Exploring Audio Production

From sound design in movies and television, to working control booths for stage productions and even song and music production, audio engineers play a part in many major productions. However, these skills aren’t something you’re born with. Programs such as the Audio Production courses provided at Grossmont encourage students to explore their creativity and expand their knowledge in regards to producing, recording and engineering audio. 

“With me being a songwriter, I want to be able to make ‘sound worlds’,” Audio Production student Paul Quintero said. “This major is perfect because I can learn how to record and how to design sound.”

“I want to do sound design on tv shows and movies, so I decided to learn how to do audio production,” Angel Flores, who is also majoring in Audio Production, said. “Also, I love music and composing, so I wanted to learn how the process behind recording works, just in case I ever get the opportunity to record my own pieces.” 

Audio production doesn’t limit students to only music production; a variety of opportunities are available within the sphere of audio engineering. Movies, television, stage plays, etc. all utilize audio engineers to ensure quality productions. 

The courses at Grossmont allow for students to explore many of these opportunities. Some of the work done by students can range from practicing on different digital audio workstations (DAWs) in the classroom, to getting first-hand experience working on different productions. Many of these courses become prominent for students in pursuing their desired career paths. 

Another Audio Production student, Ian Olivas, said: “The audio production classes [MCOM-116 and MCOM-216, A-B] were the most influential because we have a lot more access to the studio. We have to do most things without the help of the teachers; us figuring things out on our own helps us learn even more.”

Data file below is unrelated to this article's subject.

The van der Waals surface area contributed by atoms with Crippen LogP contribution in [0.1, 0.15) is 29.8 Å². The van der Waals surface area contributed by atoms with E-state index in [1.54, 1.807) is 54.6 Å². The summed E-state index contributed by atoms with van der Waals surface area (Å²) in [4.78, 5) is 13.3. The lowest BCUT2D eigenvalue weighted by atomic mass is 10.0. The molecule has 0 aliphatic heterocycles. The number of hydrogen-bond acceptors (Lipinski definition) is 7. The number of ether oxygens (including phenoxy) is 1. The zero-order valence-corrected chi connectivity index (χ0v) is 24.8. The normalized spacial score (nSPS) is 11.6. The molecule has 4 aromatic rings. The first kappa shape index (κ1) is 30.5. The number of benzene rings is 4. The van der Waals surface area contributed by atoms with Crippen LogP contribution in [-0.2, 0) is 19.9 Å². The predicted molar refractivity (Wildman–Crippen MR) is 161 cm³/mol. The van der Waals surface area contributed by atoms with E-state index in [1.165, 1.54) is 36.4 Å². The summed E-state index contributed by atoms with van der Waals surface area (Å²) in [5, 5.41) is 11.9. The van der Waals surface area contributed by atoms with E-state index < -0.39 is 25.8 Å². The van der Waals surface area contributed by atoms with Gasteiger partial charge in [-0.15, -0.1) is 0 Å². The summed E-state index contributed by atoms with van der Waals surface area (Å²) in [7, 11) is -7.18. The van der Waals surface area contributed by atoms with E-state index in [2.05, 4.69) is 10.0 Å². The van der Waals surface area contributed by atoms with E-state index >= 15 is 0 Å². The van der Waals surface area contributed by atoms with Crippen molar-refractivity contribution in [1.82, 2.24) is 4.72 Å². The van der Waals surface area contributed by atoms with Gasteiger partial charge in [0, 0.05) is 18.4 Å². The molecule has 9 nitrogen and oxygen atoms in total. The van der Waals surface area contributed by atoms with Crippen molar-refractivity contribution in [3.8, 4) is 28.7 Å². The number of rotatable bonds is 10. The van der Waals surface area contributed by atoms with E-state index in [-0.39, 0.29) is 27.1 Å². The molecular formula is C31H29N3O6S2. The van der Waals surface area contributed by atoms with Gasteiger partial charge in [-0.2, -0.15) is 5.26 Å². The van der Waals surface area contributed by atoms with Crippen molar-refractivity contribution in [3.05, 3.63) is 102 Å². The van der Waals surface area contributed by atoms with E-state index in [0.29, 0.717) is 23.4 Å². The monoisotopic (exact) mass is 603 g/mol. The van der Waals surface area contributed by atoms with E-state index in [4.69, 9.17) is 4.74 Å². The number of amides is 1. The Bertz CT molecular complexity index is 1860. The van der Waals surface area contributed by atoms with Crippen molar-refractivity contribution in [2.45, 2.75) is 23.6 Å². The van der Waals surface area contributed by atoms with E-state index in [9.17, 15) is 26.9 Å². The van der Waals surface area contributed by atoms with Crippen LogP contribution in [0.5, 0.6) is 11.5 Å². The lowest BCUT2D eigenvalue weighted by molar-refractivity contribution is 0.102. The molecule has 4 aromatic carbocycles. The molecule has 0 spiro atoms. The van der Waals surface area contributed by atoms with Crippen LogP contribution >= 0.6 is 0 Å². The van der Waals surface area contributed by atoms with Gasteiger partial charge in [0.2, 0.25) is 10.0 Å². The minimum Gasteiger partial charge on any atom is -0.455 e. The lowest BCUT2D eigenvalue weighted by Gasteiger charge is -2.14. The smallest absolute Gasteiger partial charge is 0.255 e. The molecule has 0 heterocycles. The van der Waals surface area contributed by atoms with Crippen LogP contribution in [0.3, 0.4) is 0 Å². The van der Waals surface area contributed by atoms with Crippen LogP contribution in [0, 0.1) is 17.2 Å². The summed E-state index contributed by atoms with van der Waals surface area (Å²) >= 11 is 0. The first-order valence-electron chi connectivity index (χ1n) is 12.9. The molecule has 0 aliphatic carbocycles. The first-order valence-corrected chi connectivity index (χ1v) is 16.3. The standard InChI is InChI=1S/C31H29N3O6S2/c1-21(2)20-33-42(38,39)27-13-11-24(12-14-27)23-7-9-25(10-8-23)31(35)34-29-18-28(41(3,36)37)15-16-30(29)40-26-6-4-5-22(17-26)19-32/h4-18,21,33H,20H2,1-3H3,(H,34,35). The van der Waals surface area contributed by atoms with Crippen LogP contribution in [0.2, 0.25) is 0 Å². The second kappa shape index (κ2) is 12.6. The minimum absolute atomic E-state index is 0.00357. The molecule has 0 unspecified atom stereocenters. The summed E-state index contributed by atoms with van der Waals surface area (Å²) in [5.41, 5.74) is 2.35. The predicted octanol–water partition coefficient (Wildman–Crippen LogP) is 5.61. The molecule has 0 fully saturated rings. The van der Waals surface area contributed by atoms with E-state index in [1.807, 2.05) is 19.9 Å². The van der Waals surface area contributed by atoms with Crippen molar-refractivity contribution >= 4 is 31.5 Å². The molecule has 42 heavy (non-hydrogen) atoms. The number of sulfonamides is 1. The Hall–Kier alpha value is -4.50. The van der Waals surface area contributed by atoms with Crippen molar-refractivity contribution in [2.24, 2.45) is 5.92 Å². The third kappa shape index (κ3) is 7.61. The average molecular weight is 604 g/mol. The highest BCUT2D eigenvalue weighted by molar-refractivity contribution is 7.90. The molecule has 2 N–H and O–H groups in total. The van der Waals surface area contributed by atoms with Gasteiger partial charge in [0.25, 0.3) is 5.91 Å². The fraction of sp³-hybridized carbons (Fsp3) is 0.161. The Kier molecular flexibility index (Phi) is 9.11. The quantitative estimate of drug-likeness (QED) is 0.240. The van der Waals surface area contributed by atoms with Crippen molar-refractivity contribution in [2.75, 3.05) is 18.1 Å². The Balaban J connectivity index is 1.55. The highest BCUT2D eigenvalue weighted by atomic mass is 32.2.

“A standout moment from [MCOM] 216 was when we had to work with the Theater Department on the musical James and The Giant Peach, which threw me into the world of live sound mixing,” Flores said. “Working on that play was definitely one of my favorite memories from college by far; I learned so much about operating a soundboard and how live production works.”

Students who have finished these courses and are looking for more time in the recording studio can take an independent study class, MCOM-199. This class provides students with the “best way to learn” by allowing them to be “free to explore”, according to Quintero. During this independent study, students are able to work on personal projects with access to Grossmont’s Audio Control/ Production Studio, in room 20-133. They’re also able to assist in the MCOM-216 class by helping their peers with other projects and instruction. 

In the recording studio, the amalgamation of skills learned throughout the audio production course gets put together. The three students, Flores, Quintero and Olivas, work together to create their personal projects. Despite having taken the same classes, their approaches to the production process are each unique. Currently they are working on song recording and mixing.